The inner ear is one of the most complex three-dimensinal organs of our head, however it is still little understood how cells organize during development to generate this complex organ. We are studying several morphogenetic events to understand the interaction between cell polarity, cell remodeling, migration and cytoskeleton rearrangements with mechanical properties and signalling cues.
Currently we are studying several morphogenetic processes
Formation of lumens
In zebrafish the cavity of the inner ear is originated by cord hollowing. Initially two small lumens are initiated at the anterior and posterior poles of the placode and following an unzipping sequence they fuse into a central and larger lumen. The expansion mechanism involves an anisotropic epithelial thinnnig of the otic cells and mechanical forces during mitotic rounding that pull the luminal membrane.
We are currently studying what determines the number and position of initial lumens foci established at the placode. Are there any cellular or mechanical constrains that determines this? Which drives epithelial organization to generate a lumen foci?
Sensory neuron delamination and migration
Neural specification begins within the otic placode by the activation of neurog1 in otic stem cells in the most anterior-lateral domain (Abello et al, 2007). The epithelial neurogenic progenitors divide, activate a set of differentiation factors and reorganize prior to their exit from the epithelium. After their delamination, neuroblasts transit-amplify, migrate coordinately and coalesce into the statoacoustic ganglion. How the neuroblasts delaminate out of the otic primordium has little been studied.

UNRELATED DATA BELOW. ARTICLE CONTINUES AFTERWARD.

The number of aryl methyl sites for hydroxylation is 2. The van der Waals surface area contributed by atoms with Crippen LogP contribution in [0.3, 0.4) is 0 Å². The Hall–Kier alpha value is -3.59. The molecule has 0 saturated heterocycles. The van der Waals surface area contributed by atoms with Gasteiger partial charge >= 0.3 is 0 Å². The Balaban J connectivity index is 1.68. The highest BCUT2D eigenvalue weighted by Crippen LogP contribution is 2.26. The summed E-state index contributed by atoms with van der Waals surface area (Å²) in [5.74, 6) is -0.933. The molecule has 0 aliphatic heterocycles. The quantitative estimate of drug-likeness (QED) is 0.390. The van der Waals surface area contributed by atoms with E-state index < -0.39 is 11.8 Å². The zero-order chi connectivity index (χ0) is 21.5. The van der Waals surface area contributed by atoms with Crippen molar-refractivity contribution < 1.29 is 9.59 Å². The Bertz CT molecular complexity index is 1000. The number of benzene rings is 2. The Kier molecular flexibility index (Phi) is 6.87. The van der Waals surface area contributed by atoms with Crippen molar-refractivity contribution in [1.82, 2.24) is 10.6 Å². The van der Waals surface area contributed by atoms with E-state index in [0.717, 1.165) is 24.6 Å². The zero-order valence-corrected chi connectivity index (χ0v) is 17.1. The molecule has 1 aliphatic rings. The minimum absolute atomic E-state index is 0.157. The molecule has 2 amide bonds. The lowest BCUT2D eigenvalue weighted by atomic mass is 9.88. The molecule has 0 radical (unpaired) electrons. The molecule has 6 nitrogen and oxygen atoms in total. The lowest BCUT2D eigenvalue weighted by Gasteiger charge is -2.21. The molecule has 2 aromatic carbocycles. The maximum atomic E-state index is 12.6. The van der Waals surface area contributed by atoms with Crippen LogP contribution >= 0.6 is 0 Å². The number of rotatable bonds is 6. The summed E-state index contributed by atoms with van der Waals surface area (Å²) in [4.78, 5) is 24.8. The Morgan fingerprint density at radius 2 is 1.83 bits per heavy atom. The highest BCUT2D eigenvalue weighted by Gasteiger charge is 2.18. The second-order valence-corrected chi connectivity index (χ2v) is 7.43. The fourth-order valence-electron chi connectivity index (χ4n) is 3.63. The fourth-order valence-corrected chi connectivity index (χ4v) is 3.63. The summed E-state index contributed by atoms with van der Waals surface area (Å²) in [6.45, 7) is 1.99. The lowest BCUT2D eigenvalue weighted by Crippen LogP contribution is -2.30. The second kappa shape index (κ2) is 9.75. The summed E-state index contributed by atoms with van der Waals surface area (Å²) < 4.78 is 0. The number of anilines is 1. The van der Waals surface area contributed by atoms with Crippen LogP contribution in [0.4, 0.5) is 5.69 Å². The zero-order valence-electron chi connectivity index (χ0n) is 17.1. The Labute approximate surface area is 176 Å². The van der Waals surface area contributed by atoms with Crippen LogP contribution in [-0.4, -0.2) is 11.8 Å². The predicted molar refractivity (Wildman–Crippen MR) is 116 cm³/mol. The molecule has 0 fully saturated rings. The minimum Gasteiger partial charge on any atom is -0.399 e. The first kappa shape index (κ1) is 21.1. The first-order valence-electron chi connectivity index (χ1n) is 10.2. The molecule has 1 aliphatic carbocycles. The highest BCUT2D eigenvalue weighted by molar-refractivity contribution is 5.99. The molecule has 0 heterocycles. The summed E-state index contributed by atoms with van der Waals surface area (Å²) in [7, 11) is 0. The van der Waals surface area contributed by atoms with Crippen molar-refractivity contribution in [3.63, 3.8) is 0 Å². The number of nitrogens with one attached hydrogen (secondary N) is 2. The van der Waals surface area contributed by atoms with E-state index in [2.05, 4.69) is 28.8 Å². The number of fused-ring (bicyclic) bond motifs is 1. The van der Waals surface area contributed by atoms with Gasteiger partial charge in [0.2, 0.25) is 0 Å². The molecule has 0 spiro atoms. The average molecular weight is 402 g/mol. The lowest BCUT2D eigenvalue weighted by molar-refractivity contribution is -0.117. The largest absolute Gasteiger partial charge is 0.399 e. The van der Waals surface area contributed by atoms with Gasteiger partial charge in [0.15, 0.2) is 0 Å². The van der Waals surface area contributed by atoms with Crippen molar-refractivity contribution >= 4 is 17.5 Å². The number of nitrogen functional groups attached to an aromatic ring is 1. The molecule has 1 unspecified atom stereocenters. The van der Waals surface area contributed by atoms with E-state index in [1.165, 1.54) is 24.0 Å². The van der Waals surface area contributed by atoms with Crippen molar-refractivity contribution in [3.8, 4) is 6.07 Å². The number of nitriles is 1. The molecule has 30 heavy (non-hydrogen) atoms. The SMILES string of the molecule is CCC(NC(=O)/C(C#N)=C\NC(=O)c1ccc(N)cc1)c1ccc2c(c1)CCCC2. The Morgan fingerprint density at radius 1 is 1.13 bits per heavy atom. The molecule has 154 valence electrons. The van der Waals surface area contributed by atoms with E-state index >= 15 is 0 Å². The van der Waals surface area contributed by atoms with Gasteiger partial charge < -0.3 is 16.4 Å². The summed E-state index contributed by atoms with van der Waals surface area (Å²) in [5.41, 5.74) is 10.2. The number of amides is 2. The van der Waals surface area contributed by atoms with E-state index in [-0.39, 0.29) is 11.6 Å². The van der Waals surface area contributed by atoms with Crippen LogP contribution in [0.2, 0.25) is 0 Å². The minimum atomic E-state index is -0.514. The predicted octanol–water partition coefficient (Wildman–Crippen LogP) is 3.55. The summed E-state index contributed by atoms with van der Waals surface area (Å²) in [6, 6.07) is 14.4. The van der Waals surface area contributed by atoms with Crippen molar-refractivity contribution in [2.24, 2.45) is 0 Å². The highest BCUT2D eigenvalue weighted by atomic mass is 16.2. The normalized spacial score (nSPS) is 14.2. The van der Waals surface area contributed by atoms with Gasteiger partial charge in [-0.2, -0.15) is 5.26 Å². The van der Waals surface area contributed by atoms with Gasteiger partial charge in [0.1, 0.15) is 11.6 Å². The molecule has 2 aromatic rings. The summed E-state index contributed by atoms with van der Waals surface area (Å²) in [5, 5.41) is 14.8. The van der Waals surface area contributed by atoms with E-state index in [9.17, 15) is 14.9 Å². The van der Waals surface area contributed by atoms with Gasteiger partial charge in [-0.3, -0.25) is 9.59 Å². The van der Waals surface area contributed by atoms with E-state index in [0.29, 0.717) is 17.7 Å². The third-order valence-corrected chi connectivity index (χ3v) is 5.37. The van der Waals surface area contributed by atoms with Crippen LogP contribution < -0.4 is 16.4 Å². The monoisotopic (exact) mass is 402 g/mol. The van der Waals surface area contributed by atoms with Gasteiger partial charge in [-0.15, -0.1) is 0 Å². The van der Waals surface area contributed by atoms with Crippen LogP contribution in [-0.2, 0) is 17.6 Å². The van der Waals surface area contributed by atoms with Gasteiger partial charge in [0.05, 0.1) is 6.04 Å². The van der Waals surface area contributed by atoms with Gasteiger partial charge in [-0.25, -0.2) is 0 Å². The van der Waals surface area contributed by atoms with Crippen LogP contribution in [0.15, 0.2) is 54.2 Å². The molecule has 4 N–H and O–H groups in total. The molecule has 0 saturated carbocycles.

Currently we are investigating the cellular and molecular cues regulating the transition from an epithelial neural progenitor to a "mesenchymal-neuronal" phenotype.
After their delamination, how neuroblasts move through the SAG? Do they communicate to each other to follow a specific path?
Columnar Epithelial morphogenesis
Cranial placodes derive from the preplacodal region (PPR), a common domain in which placodal precursors are interspead. During development, these precursors segregate and coalesce into individual placodes. In zebrafish, the PPR cells display a weak epithelial morphology but during the formation of placodes these cells elongate, acquire apico-basal polarity, tight juntions and initiate interkinetic nuclear migration (IKNM). The sequence of events taking place, their relation is not understood, or the transcription factors in the top of the hierarchy driving placodal epithelialization. The lab is studying these questions in the zebrafish otic placode.
2- Neurovascular development
Most attention to understand SAG growth has focused into signals from the ganglion itself. we have created an anatomical map of the network of blood veseels covering the SAG (LT and BA, unpublished results). Blood vessels and nerve fibers course through the body in complicated patters, often aligned one to the other. In recent years, it has been put in evidence that signaling interaction "vessels to nerves" and "nerves to vessels" enables their growth, survival, differentiation and migration in the subventricular zone and other organs.
We are using an avascular mutant (cloche) to study the role of blood vessels in otic neural development
3- Molecular Mechanisms of Hair Cell regeneration
While mammalian vertebrates cannot regenerate damaged hair cells, this ability has been retained in non-mammalian vertebrates. We are studying in zebrafish the molecular mechanisms favoring hair cell renewal in the crista and neuromasts and demostrated that retinoic acid pathway is required for the repression of sox2 and p27kip in supporting cells and initiation of cell proliferation after hair cell damage. Under current work is the study of how retinoic acid interacts with other well established pathways and the epigenomic modifications under regeneration conditions.